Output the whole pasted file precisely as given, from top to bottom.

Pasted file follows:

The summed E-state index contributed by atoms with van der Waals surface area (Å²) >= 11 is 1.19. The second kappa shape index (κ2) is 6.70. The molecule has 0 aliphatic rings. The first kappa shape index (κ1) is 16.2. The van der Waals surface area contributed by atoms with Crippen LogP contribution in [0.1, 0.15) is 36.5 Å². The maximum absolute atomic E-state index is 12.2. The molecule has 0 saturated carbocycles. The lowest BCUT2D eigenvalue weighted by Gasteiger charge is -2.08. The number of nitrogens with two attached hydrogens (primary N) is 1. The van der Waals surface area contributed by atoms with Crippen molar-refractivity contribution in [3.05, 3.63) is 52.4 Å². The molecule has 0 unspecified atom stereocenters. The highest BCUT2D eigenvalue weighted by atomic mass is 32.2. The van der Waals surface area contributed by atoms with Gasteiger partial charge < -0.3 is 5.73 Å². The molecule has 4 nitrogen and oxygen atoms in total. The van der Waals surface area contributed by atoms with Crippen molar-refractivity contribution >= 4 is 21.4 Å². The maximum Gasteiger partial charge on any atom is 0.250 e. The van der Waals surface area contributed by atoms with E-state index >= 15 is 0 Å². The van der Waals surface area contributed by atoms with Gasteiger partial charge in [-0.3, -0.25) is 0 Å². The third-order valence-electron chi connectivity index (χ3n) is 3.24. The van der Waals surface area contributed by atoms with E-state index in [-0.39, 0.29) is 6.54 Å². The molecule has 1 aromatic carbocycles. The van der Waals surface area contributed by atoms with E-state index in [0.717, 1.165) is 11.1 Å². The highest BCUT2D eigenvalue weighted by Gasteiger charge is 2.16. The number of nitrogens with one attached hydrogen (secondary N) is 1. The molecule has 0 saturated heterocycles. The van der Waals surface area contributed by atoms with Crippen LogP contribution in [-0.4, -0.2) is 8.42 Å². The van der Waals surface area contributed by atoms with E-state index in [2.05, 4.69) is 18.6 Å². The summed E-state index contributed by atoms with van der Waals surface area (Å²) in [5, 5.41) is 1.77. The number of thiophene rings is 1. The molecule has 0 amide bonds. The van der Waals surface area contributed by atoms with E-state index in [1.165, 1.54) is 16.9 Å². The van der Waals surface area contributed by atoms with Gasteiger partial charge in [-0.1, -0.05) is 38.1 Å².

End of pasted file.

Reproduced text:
The summed E-state index contributed by atoms with van der Waals surface area (Å²) >= 11 is 1.19. The second kappa shape index (κ2) is 6.70. The molecule has 0 aliphatic rings. The first kappa shape index (κ1) is 16.2. The van der Waals surface area contributed by atoms with Crippen LogP contribution in [0.1, 0.15) is 36.5 Å². The maximum absolute atomic E-state index is 12.2. The molecule has 0 saturated carbocycles. The lowest BCUT2D eigenvalue weighted by Gasteiger charge is -2.08. The number of nitrogens with two attached hydrogens (primary N) is 1. The van der Waals surface area contributed by atoms with Crippen molar-refractivity contribution in [3.05, 3.63) is 52.4 Å². The molecule has 0 unspecified atom stereocenters. The highest BCUT2D eigenvalue weighted by atomic mass is 32.2. The van der Waals surface area contributed by atoms with Gasteiger partial charge < -0.3 is 5.73 Å². The molecule has 4 nitrogen and oxygen atoms in total. The van der Waals surface area contributed by atoms with Crippen molar-refractivity contribution >= 4 is 21.4 Å². The maximum Gasteiger partial charge on any atom is 0.250 e. The van der Waals surface area contributed by atoms with E-state index >= 15 is 0 Å². The van der Waals surface area contributed by atoms with Gasteiger partial charge in [-0.3, -0.25) is 0 Å². The third-order valence-electron chi connectivity index (χ3n) is 3.24. The van der Waals surface area contributed by atoms with E-state index in [-0.39, 0.29) is 6.54 Å². The molecule has 1 aromatic carbocycles. The van der Waals surface area contributed by atoms with E-state index in [0.717, 1.165) is 11.1 Å². The highest BCUT2D eigenvalue weighted by Gasteiger charge is 2.16. The number of nitrogens with one attached hydrogen (secondary N) is 1. The molecule has 0 saturated heterocycles. The van der Waals surface area contributed by atoms with Crippen LogP contribution in [-0.4, -0.2) is 8.42 Å². The van der Waals surface area contributed by atoms with E-state index in [2.05, 4.69) is 18.6 Å². The summed E-state index contributed by atoms with van der Waals surface area (Å²) in [5, 5.41) is 1.77. The number of thiophene rings is 1. The molecule has 0 amide bonds. The van der Waals surface area contributed by atoms with E-state index in [1.165, 1.54) is 16.9 Å². The van der Waals surface area contributed by atoms with Gasteiger partial charge in [-0.1, -0.05) is 38.1 Å².